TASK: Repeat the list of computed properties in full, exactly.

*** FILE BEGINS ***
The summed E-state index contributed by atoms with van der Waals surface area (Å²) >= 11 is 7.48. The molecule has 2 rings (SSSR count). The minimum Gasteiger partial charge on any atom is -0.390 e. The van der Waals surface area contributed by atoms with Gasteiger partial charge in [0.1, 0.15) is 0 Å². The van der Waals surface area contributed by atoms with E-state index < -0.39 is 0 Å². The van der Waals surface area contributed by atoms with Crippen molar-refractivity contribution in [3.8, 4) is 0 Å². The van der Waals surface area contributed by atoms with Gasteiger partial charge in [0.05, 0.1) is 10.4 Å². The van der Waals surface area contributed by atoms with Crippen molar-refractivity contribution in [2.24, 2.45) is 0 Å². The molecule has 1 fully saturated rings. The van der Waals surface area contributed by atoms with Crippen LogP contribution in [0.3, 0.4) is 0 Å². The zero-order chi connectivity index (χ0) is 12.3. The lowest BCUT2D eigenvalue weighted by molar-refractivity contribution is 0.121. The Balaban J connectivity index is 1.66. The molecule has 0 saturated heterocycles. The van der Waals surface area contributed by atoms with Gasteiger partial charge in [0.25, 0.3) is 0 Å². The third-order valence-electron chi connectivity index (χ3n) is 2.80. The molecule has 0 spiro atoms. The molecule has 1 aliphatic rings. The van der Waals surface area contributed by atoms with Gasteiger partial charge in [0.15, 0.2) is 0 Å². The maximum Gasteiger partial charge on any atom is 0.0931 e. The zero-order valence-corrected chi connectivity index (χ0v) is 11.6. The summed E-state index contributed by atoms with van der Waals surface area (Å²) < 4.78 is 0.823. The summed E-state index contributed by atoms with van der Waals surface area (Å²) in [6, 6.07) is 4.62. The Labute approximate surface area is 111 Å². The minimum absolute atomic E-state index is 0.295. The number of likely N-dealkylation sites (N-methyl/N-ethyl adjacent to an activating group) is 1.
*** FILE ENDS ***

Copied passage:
The summed E-state index contributed by atoms with van der Waals surface area (Å²) >= 11 is 7.48. The molecule has 2 rings (SSSR count). The minimum Gasteiger partial charge on any atom is -0.390 e. The van der Waals surface area contributed by atoms with Gasteiger partial charge in [0.1, 0.15) is 0 Å². The van der Waals surface area contributed by atoms with E-state index < -0.39 is 0 Å². The van der Waals surface area contributed by atoms with Crippen molar-refractivity contribution in [3.8, 4) is 0 Å². The van der Waals surface area contributed by atoms with Gasteiger partial charge in [0.05, 0.1) is 10.4 Å². The van der Waals surface area contributed by atoms with Crippen molar-refractivity contribution in [2.24, 2.45) is 0 Å². The molecule has 1 fully saturated rings. The van der Waals surface area contributed by atoms with Crippen LogP contribution in [0.3, 0.4) is 0 Å². The zero-order chi connectivity index (χ0) is 12.3. The lowest BCUT2D eigenvalue weighted by molar-refractivity contribution is 0.121. The Balaban J connectivity index is 1.66. The molecule has 0 saturated heterocycles. The van der Waals surface area contributed by atoms with Gasteiger partial charge in [0.25, 0.3) is 0 Å². The third-order valence-electron chi connectivity index (χ3n) is 2.80. The molecule has 0 spiro atoms. The molecule has 1 aliphatic rings. The van der Waals surface area contributed by atoms with Gasteiger partial charge in [0.15, 0.2) is 0 Å². The maximum Gasteiger partial charge on any atom is 0.0931 e. The zero-order valence-corrected chi connectivity index (χ0v) is 11.6. The summed E-state index contributed by atoms with van der Waals surface area (Å²) < 4.78 is 0.823. The summed E-state index contributed by atoms with van der Waals surface area (Å²) in [6, 6.07) is 4.62. The Labute approximate surface area is 111 Å². The minimum absolute atomic E-state index is 0.295. The number of likely N-dealkylation sites (N-methyl/N-ethyl adjacent to an activating group) is 1.